How $1.9 trillion of stimulus could push Bitcoin’s price to a new all time high

Posted: 7 March 2021 3:35 pm
News

The ongoing devaluation of the US dollar is just another feather in Bitcoin’s cap.

  • Bitcoin pushes higher to $51,693.
  • US Congress passes a COVID-19 relief bill injecting $1.9 trillion into the economy.
  • US dollar devaluation pushes money into riskier assets with Bitcoin as hedge against inflation.

Bitcoin is trading at $51,693 at the time of writing, which is a 4.6% increase in the last 24 hours according to pricing data released by CoinGecko. Momentum has been largely one way with the day’s low being recorded 24 hours ago at $48,622.

The positive gains were enhanced by a brief 3.1% spike in the Bitcoin spot price jumping from $49,396 to $50,929 in one hour and 5 minutes. This spike coincided with the US Senate’s approval of the $1.9 trillion stimulus package intended to pull America out of the COVID-19 recession.

There are two ideas that can be pointed to that might explain why the price of Bitcoin went up on the news of the “stimmy” cheques being passed. One is that with the injection of cash into the economy, markets are more risk prone. Which makes investments in Bitcoin, equities and real estate more attractive while bonds should become less attractive.

However, that is uncertain. Bond yields on the benchmark US 10 year treasury bond reached 1.62% the highest return since February of 2020, just as the COVID-19 panic was starting to grip the world. Bond markets will open in the US on Monday morning and analysts will watch the effect on bond yields closely.

Devaluation of the US dollar

The second idea that could be causing the jump in the price of Bitcoin is the expected devaluation of the US dollar. The graph below shows the change in the value of the US dollar from 2000 to 2021 (based on 1982-84 consumer prices).

Today, long time futures and foreign exchange trader Peter Brandt, tweeted that the inflationary cycle of the US dollar “has only just begun.” Pointing to the graph below, Brandt says that Bitcoin will continue to rise in response to the ongoing devaluation of the US dollar.

Picture not described

According to the graph, which is taken from St. Louis Federal Reserve website using numbers from the US Bureau for Labour Statistics, the purchasing power of today’s US dollar is only around 37.5% of the value it was in 1982-1984. With inflation increasing in the consumer price index continuing, that process of US dollar devaluation is likely to be maintained.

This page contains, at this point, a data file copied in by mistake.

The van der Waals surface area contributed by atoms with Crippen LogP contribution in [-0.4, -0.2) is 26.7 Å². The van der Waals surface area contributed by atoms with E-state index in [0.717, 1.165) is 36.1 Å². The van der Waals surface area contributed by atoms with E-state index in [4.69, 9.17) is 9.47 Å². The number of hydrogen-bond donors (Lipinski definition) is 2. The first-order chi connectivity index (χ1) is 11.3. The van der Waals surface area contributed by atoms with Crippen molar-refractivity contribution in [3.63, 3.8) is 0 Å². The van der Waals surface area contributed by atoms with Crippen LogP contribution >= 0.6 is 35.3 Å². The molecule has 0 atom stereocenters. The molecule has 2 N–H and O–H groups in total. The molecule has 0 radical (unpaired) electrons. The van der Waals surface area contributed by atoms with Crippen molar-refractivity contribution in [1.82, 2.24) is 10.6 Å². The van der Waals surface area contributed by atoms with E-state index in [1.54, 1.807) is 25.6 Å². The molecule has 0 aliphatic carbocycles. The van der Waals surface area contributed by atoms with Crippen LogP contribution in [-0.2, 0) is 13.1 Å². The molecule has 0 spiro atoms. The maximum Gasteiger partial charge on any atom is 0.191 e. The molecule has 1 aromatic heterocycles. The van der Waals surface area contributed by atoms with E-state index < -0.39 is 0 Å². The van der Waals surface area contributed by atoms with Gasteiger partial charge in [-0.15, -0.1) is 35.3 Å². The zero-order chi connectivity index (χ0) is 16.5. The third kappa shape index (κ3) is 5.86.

Bet against the US dollar?

For that reason, markets may see the recent stimulus packages as being inflationary in the long term which may lead to an acceleration in the ongoing devaluation of the US dollar, in terms of purchasing power. With Bitcoin being seen largely as a hedge against inflation, it follows that the price of Bitcoin would be positively affected by the devaluation of the US dollar.

While some might say “never bet against America” the ongoing discount in the purchasing power of the US dollar is cause for concern and pushing up the price of Bitcoin.

What can be seen from the graph is that the strongest increase in the purchasing power of the US dollar occurred during The Great Recession. So the question becomes how does the US dollar maintain its purchasing power as well as an economic surplus? And will purchasing Bitcoin one day become necessary to protect against inflation from a devaluing US dollar?

Interested in cryptocurrency? Learn more about the basics with our beginner’s guide to Bitcoin, keep your crypto safe with a hardware wallet and dive deeper with our simple guide to DeFi.


Disclosure: The author owns a range of cryptocurrencies including at the time of writing

Disclaimer: This information should not be interpreted as an endorsement of cryptocurrency or any specific provider, service or offering. It is not a recommendation to trade. Cryptocurrencies are speculative, complex and involve significant risks – they are highly volatile and sensitive to secondary activity. Performance is unpredictable and past performance is no guarantee of future performance. Consider your own circumstances, and obtain your own advice, before relying on this information. You should also verify the nature of any product or service (including its legal status and relevant regulatory requirements) and consult the relevant Regulators' websites before making any decision. Finder, or the author, may have holdings in the cryptocurrencies discussed.

Picture: Finder

Go to site